Solvent-Based Paint

Solvent-based paints contain organic compounds such as solvents. These solvents ensure a tough and durable finish that easily resists scratches and abrasions. Keep in mind that drying times are longer than water-based alternatives.



Preparing the Wall

Once you have your painting tools and quality paint ready, the first step in the painting process is to prepare the wall. If you’re painting the whole room, it’s crucial to paint the ceiling first to avoid spilling paint on your freshly painted walls. Once that’s done, follow these simple step-by-step painting guides to paint a wall.

1. Repair Any Damage

  • Use your wall plaster repair patch to fill any cracks or holes.
  • Scrap off any old, loose paint with the scraper.
  • Once the wall plaster repair patch is dry, sand the area.
  • Cover the floor and any furniture with plastic or canvas drop cloths.

2. Sand the Wall

  • Use sandpaper to smooth out any rough spots or bumps on the wall.
  • Wipe down the wall with a damp cloth to remove any dust—it’s important to always paint on a clean surface.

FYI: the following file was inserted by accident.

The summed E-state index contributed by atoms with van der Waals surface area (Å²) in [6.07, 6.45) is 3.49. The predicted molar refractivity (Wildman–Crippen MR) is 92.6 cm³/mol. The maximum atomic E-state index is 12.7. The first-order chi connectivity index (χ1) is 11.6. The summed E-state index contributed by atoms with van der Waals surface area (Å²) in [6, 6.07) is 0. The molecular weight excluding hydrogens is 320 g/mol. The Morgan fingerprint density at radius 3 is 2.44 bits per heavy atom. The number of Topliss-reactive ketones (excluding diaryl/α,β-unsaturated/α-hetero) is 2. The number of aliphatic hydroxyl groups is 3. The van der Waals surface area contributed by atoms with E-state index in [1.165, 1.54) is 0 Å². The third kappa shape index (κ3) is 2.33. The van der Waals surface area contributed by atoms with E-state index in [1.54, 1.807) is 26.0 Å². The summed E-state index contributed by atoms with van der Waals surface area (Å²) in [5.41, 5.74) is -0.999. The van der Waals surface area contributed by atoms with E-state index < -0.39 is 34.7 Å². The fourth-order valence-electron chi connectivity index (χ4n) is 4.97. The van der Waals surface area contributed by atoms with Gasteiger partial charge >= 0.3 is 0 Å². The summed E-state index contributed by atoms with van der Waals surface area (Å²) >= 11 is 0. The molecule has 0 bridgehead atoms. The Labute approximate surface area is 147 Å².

3. Applying Primer

  • Decide: Before applying primer, you need to decide if it’s actually necessary. If the wall you’re painting is absorbent or porous, then you’ll need primer. Primer makes the material stronger and more susceptible to a good seal.
  • Apply: To apply primer, use a paint roller. Let the primer dry for a few hours before moving on to the next step.

Painting the Wall

Once you have prepared the wall, it’s time to start painting. However, this process involves different painting techniques to ensure that you have a professional finish. Follow these steps to create the smooth finish you’re after.

1. Cut in The Edges

  • Use a paintbrush to carefully paint along the outer edges of the wall as a roller could cause paint to splatter or run down the wall.